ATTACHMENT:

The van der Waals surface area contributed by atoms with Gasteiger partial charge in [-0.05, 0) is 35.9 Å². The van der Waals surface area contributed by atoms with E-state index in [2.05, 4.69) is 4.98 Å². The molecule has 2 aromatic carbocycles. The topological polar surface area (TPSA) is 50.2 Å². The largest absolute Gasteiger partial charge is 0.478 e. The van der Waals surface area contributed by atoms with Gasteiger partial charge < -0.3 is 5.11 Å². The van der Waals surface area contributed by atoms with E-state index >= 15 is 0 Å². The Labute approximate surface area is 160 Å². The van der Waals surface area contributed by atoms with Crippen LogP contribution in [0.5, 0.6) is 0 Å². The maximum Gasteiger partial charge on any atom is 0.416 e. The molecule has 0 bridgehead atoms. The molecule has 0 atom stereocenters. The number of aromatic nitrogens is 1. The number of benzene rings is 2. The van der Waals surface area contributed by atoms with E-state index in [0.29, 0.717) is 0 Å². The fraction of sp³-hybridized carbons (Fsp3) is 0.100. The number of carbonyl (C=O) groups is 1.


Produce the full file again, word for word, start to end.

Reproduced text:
The van der Waals surface area contributed by atoms with Gasteiger partial charge in [-0.05, 0) is 35.9 Å². The van der Waals surface area contributed by atoms with E-state index in [2.05, 4.69) is 4.98 Å². The molecule has 2 aromatic carbocycles. The topological polar surface area (TPSA) is 50.2 Å². The largest absolute Gasteiger partial charge is 0.478 e. The van der Waals surface area contributed by atoms with Gasteiger partial charge < -0.3 is 5.11 Å². The van der Waals surface area contributed by atoms with E-state index >= 15 is 0 Å². The Labute approximate surface area is 160 Å². The van der Waals surface area contributed by atoms with Crippen LogP contribution in [0.5, 0.6) is 0 Å². The maximum Gasteiger partial charge on any atom is 0.416 e. The molecule has 0 bridgehead atoms. The molecule has 0 atom stereocenters. The number of aromatic nitrogens is 1. The number of benzene rings is 2. The van der Waals surface area contributed by atoms with E-state index in [0.29, 0.717) is 0 Å². The fraction of sp³-hybridized carbons (Fsp3) is 0.100. The number of carbonyl (C=O) groups is 1.